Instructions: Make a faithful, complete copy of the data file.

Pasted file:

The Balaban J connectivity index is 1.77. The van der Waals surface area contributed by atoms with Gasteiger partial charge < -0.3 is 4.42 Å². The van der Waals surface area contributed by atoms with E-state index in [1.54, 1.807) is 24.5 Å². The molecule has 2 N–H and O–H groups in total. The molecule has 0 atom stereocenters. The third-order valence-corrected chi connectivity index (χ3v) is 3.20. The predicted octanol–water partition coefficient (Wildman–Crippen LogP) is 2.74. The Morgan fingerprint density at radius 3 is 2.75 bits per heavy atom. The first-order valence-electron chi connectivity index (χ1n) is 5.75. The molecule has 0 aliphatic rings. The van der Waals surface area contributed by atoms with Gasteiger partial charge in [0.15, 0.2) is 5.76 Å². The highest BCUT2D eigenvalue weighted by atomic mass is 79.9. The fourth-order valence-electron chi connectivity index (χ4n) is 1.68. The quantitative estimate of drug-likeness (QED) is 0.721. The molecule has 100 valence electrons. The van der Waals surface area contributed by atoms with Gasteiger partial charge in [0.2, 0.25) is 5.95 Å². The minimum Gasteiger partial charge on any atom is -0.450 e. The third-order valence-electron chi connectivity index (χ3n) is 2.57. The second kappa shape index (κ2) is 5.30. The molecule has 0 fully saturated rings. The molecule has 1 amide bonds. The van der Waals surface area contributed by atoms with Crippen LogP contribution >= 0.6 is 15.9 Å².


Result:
The Balaban J connectivity index is 1.77. The van der Waals surface area contributed by atoms with Gasteiger partial charge < -0.3 is 4.42 Å². The van der Waals surface area contributed by atoms with E-state index in [1.54, 1.807) is 24.5 Å². The molecule has 2 N–H and O–H groups in total. The molecule has 0 atom stereocenters. The third-order valence-corrected chi connectivity index (χ3v) is 3.20. The predicted octanol–water partition coefficient (Wildman–Crippen LogP) is 2.74. The Morgan fingerprint density at radius 3 is 2.75 bits per heavy atom. The first-order valence-electron chi connectivity index (χ1n) is 5.75. The molecule has 0 aliphatic rings. The van der Waals surface area contributed by atoms with Gasteiger partial charge in [0.15, 0.2) is 5.76 Å². The highest BCUT2D eigenvalue weighted by atomic mass is 79.9. The fourth-order valence-electron chi connectivity index (χ4n) is 1.68. The quantitative estimate of drug-likeness (QED) is 0.721. The molecule has 100 valence electrons. The van der Waals surface area contributed by atoms with Gasteiger partial charge in [0.2, 0.25) is 5.95 Å². The minimum Gasteiger partial charge on any atom is -0.450 e. The third-order valence-electron chi connectivity index (χ3n) is 2.57. The second kappa shape index (κ2) is 5.30. The molecule has 0 fully saturated rings. The molecule has 1 amide bonds. The van der Waals surface area contributed by atoms with Crippen LogP contribution >= 0.6 is 15.9 Å².